The opportunity to use publicly provided services supports pensioners’ livelihood and well-being significantly. The Pension Adequacy Report 2018 of the European Commission highlights that an evaluation of an adequate pension depends on what the pension is supposed to cover, including consumption of goods and services. From this perspective, it is possible to draw a parallel between social transfers in cash and benefits received from the use of public services. On the other hand, out-of-pocket fees can be a substantial financial burden, in particular for low-income pensioners.
Public services are an important dimension of countries’ welfare package
Together with other Nordic countries, Finland has been a forerunner in developing comprehensive social care services. The State carries the biggest responsibility for care services in Finland, while the provision of care is the responsibility of families and markets in many other European countries. In cross-national comparisons of well-being and welfare, it would thus be important to broaden the scope of analysis to include benefits received from the use of public services.
Regarding pensioners, for example, welfare states plan a “welfare package” that may include higher pensions that can be used to purchase necessary services, or alternatively, a combination of pensions and services, in which case subsidized services complement cash benefits. This means that an in-depth analysis of the use of public services creates an important context for the evaluation of adequacy of pensions. Likewise, when we try to understand economic conditions of retired people in a more comprehensive way, studying the share of disposable income that goes into health services and social care is one important dimension.
Taking into account the value of services
Many studies have tried to take into account social transfers in-kind to look at their impact on poverty or income inequality. One may consider this to be analogous to adding apples to oranges and object to the idea of public services smoothing income gaps in the society. This opposition is not incomprehensible. Nonetheless, there is no doubt of the important role public services play in the welfare states’ redistributive mechanism even if redistribution is not their raison d’être. Hence, it is necessary to assess how the spending used in providing public services is distributed across society and how it may change our perception of well-being and income inequality.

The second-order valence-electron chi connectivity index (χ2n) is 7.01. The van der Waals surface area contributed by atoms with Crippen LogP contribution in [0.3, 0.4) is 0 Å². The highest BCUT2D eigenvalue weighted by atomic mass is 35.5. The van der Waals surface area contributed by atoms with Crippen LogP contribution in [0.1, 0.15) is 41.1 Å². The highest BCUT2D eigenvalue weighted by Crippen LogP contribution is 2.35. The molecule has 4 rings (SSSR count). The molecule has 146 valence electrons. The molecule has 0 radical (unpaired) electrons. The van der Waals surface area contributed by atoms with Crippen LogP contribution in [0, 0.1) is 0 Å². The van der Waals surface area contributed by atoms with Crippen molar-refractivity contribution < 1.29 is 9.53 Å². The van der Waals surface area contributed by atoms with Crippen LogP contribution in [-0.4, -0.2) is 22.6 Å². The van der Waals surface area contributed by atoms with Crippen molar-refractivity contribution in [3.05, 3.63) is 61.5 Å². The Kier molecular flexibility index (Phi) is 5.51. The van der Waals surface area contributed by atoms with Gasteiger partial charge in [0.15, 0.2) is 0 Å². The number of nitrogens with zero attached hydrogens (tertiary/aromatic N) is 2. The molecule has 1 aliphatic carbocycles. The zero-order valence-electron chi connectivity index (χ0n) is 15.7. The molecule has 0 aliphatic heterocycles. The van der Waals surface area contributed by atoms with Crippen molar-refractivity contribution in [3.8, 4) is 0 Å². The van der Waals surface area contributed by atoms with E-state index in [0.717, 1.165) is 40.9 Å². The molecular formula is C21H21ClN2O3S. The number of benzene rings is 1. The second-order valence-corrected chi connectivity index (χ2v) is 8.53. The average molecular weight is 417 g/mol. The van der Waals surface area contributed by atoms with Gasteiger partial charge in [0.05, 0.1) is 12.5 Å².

Using Finnish register data, that was precisely what we analysed. Our main results can be summarised in the figure below.
Firstly, the amount of in-kind benefits is larger at the bottom of the income distribution both in absolute and relative terms. In other words, if in-kind benefits were to be taken into account in the concept of income – which is not straightforward methodologically or conceptually – the income gap between the poorest and the richest pensioners would narrow.
Secondly, we see that user fees paid are small in relation to the monetary value of the service received. On average, the annual value of in-kind benefits is more than 6,500 euros among pensioners, while user fees amount to around 830 euros.
Third, user fees equal to 3.5 per cent of pensioners’ disposable income. The difference between income groups is significant: 7.1 per cent for the poorest pensioners and 1.4 per cent for those in the top income quintile. This means that user fees are a regressive instrument to finance services.
There is, however, a lot of heterogeneity behind these averages. While almost 90 per cent of Finnish pensioners used some health care and social services, 10 per cent of the service-users caused 70 per cent of the total costs. In this group of users, the average annual costs exceeded 50,000 euros. At the other end of the distribution of costs, we find that every second pensioner generated costs below 1,000 euros.
New forms of spending and beneficiaries
Health and social policies can impact income distribution in several ways. In our study, we emphasised the importance of looking at the role of public spending as well as financing of services through user fees when analysing the mechanism of redistribution.
The increasing spending on care services can raise distributional concerns as the welfare state paradigm shifts to new forms of spending and new types of beneficiaries. The development can have a distributive impact among the retired as well as the total population and also between different age cohorts. From a policy perspective, it is fundamental that we know how public spending is distributed in society. Who benefits and who does not? What are the distributive consequences of, for example, the changes in the service provision or increased reliance on user fees?
Naturally, the use of services relates to certain needs, so adding the value of services to the disposable income is problematic. It would be necessary to account for the needs underlying the use of services. Nonetheless, we also see that, in the absence of public services, costs would grow out of proportion for many pensioners.
Vaalavuo, M. (2018) The Impact of Social and Health Care Services on Retirees’ Income.
English summary (pdf)